In spite of the disappointing news that President Trump has decided to withdraw from the Paris Agreement on climate change, Tribal Nations, the National Congress of American Indians (NCAI), and the Native American Rights Fund (NARF) remain firmly committed to representing and advancing Indigenous peoples’ interests in the ongoing process of implementing the Agreement.
“We will work to ensure that all parties respect, promote, and consider Indigenous peoples’ rights in all climate change actions, as is required by the Paris Agreement,” said NARF Executive Director John Echohawk.
Despite having a negligible carbon footprint, Indigenous peoples often are the most severely impacted by the effects of climate change because of their close relationship with the land and reliance on natural resources. For example, currently as many as 184 Alaska Native villages are threatened with removal due to climate-based changes – and the effects are only getting worse. Communities are losing homes, hunting and fishing ecosystems are changing drastically, and changes in weather patterns are adversely affecting the harvesting of plant-based foods and medicines.
However, because of that same close relationship to the land, Indigenous peoples possess an intimate knowledge of their surrounding environments – and have developed proven solutions for climate action from which the entire world can learn.
“It is essential that this place-based knowledge is included in any discussion of climate change,” said NCAI President Brian Cladoosby. “Through years of tireless effort, the link between traditional knowledge, sustainable development, and cultural resilience is now reflected in the international conversations that take place around climate change policy.” According to the Intergovernmental Panel on Climate Change,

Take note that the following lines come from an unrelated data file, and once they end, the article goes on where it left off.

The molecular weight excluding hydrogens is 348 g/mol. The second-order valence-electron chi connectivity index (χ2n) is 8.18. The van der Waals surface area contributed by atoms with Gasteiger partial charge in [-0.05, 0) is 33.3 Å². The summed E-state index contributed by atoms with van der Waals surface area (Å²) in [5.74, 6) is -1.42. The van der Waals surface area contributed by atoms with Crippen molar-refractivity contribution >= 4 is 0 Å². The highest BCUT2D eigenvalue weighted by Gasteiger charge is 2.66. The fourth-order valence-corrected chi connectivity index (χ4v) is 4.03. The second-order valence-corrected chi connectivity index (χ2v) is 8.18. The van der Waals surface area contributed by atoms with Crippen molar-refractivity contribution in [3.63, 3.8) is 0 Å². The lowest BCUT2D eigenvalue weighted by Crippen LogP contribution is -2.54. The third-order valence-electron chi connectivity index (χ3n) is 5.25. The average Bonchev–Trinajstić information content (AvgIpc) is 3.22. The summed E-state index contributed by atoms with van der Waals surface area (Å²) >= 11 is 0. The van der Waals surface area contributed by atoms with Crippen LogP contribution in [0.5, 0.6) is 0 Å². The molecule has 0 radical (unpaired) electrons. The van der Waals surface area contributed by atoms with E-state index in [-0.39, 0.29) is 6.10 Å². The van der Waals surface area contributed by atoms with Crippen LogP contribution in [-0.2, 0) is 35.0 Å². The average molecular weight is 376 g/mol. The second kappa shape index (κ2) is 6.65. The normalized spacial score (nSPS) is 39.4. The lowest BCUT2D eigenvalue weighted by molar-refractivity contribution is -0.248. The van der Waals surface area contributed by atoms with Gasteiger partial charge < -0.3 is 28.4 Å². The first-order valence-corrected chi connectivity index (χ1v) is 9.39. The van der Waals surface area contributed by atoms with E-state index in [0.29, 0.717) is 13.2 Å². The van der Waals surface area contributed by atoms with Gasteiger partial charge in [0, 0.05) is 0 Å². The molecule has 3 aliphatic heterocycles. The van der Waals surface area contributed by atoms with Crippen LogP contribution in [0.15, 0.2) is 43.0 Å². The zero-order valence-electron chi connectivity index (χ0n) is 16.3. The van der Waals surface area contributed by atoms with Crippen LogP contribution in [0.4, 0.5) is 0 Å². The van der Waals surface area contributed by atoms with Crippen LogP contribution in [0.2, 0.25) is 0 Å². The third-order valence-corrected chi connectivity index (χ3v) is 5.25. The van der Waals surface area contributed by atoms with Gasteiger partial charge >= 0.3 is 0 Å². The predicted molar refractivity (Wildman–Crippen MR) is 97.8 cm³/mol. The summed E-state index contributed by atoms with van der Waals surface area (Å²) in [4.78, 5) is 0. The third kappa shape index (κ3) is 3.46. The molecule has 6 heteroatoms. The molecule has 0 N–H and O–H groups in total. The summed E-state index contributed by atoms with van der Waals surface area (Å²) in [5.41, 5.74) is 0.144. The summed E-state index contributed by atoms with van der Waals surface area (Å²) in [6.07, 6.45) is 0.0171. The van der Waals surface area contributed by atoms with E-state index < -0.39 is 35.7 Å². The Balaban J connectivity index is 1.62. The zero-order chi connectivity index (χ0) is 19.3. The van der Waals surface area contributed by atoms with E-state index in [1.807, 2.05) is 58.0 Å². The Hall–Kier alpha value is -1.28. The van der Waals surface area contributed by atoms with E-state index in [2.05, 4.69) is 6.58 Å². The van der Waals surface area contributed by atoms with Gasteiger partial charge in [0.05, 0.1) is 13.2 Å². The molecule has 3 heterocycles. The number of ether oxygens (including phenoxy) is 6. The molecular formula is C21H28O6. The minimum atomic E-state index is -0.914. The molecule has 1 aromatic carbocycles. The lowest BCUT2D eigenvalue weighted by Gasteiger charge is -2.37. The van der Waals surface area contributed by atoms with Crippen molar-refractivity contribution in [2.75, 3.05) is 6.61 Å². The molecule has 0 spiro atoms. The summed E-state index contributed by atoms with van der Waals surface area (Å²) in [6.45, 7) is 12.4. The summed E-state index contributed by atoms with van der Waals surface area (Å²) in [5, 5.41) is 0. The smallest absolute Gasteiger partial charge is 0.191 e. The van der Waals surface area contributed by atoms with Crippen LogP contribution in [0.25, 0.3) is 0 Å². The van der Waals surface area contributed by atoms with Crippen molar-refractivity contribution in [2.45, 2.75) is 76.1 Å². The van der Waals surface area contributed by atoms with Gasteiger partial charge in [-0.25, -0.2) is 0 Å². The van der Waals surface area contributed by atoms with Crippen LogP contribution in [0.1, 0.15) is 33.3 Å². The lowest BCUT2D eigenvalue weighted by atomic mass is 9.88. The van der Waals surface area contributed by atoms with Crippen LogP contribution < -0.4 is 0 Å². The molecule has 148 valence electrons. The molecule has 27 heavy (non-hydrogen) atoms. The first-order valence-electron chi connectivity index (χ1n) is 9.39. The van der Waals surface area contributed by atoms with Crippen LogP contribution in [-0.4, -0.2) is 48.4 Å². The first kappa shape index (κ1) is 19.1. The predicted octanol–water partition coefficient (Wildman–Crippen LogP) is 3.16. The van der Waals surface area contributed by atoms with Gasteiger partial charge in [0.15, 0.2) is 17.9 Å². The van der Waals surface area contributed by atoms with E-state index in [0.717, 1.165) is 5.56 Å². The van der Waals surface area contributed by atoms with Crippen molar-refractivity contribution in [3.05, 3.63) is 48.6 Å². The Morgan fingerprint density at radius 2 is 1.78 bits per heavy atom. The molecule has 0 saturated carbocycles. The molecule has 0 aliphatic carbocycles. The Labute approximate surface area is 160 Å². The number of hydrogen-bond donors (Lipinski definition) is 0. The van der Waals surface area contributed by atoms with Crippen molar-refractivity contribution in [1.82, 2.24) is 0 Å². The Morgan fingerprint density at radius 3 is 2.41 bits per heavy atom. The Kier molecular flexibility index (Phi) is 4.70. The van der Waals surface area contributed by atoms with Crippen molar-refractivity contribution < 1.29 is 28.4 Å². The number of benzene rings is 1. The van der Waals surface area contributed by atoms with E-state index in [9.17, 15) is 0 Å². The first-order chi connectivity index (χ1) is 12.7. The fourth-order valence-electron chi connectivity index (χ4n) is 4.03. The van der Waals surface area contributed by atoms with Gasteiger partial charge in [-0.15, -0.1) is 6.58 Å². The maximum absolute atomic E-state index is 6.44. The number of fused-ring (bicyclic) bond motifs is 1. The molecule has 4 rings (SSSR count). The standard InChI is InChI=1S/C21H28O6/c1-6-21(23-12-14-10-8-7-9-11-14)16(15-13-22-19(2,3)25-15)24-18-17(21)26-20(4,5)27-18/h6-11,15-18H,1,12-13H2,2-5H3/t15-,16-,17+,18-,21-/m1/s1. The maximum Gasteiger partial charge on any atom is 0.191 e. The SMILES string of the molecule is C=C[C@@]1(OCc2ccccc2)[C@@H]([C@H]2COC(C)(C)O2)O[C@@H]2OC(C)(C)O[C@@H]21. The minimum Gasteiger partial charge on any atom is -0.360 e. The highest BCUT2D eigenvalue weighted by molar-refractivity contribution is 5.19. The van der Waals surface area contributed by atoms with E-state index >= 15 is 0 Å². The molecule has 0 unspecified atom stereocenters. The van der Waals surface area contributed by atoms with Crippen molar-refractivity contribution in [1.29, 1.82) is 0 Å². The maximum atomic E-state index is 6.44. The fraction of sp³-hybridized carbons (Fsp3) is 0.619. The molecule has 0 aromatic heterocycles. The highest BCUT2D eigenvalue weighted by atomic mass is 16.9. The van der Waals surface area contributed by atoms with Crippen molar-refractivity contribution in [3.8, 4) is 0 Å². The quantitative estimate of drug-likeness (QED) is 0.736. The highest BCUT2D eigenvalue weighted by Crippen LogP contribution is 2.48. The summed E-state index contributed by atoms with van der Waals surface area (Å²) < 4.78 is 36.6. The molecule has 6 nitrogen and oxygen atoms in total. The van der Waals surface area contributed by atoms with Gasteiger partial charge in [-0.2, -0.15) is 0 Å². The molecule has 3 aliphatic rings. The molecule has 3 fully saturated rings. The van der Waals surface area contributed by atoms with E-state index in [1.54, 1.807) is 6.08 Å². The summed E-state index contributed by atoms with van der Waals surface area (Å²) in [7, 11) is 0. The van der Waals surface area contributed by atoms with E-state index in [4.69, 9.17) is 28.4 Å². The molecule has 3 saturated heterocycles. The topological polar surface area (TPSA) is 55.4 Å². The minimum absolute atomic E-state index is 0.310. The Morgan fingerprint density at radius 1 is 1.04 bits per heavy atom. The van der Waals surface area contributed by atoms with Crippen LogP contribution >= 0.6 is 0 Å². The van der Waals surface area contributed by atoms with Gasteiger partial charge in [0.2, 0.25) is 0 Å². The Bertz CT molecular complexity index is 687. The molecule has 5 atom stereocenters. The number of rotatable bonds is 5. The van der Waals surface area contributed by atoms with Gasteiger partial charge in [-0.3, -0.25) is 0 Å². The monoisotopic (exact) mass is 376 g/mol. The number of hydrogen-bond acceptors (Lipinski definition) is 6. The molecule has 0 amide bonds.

“Indigenous and local peoples often possess detailed knowledge of climate change that is derived from observations of environmental conditions over many generations. Consequently, there is increasing interest in merging this traditional ecological knowledge (TEK)—also referred to as indigenous knowledge—with the natural and social sciences in order to better understand and detect climate change impacts. . . . TEK, however, does not simply augment the sciences, but rather stands on its own as a valued knowledge system that can, together with or independently of the natural sciences, produce useful knowledge for climate change detection or adaptation. . . .”
The parties to the Paris Agreement recognized the importance of place-based and traditional knowledge and established a platform for Indigenous peoples to share that knowledge and experience. We will continue to work with the International Indigenous Peoples Forum on Climate Change to ensure a platform that best serves Indigenous peoples and preserves and shares traditional knowledge in a way that is respectful of Indigenous peoples’ right to self-determination, and that their rights to govern and manage their lands, territories, and natural resources are honored.More blog posts